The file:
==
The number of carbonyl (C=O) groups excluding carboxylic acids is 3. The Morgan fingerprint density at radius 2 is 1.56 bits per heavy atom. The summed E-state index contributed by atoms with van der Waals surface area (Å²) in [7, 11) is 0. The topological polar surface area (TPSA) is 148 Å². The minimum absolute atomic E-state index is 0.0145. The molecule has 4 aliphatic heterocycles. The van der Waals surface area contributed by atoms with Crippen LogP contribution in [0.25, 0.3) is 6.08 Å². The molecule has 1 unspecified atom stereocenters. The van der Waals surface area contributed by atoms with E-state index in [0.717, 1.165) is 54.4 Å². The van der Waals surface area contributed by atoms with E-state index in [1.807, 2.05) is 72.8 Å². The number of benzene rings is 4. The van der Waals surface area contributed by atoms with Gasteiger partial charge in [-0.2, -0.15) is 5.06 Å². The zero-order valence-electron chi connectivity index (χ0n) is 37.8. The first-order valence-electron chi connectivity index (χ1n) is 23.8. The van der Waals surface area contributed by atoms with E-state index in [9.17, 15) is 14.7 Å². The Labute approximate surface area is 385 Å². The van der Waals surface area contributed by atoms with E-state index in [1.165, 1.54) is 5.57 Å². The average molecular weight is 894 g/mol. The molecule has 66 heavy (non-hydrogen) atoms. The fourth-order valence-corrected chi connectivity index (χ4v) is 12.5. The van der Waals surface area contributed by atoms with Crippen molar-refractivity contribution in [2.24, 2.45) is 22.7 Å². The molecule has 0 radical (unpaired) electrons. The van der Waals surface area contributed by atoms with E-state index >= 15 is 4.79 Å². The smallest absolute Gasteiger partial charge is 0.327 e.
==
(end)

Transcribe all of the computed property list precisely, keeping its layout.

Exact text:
The number of carbonyl (C=O) groups excluding carboxylic acids is 3. The Morgan fingerprint density at radius 2 is 1.56 bits per heavy atom. The summed E-state index contributed by atoms with van der Waals surface area (Å²) in [7, 11) is 0. The topological polar surface area (TPSA) is 148 Å². The minimum absolute atomic E-state index is 0.0145. The molecule has 4 aliphatic heterocycles. The van der Waals surface area contributed by atoms with Crippen LogP contribution in [0.25, 0.3) is 6.08 Å². The molecule has 1 unspecified atom stereocenters. The van der Waals surface area contributed by atoms with E-state index in [0.717, 1.165) is 54.4 Å². The van der Waals surface area contributed by atoms with E-state index in [1.807, 2.05) is 72.8 Å². The number of benzene rings is 4. The van der Waals surface area contributed by atoms with Gasteiger partial charge in [-0.2, -0.15) is 5.06 Å². The zero-order valence-electron chi connectivity index (χ0n) is 37.8. The first-order valence-electron chi connectivity index (χ1n) is 23.8. The van der Waals surface area contributed by atoms with E-state index in [9.17, 15) is 14.7 Å². The Labute approximate surface area is 385 Å². The van der Waals surface area contributed by atoms with E-state index in [1.165, 1.54) is 5.57 Å². The average molecular weight is 894 g/mol. The molecule has 66 heavy (non-hydrogen) atoms. The fourth-order valence-corrected chi connectivity index (χ4v) is 12.5. The van der Waals surface area contributed by atoms with Crippen molar-refractivity contribution in [2.24, 2.45) is 22.7 Å². The molecule has 0 radical (unpaired) electrons. The van der Waals surface area contributed by atoms with E-state index >= 15 is 4.79 Å². The smallest absolute Gasteiger partial charge is 0.327 e.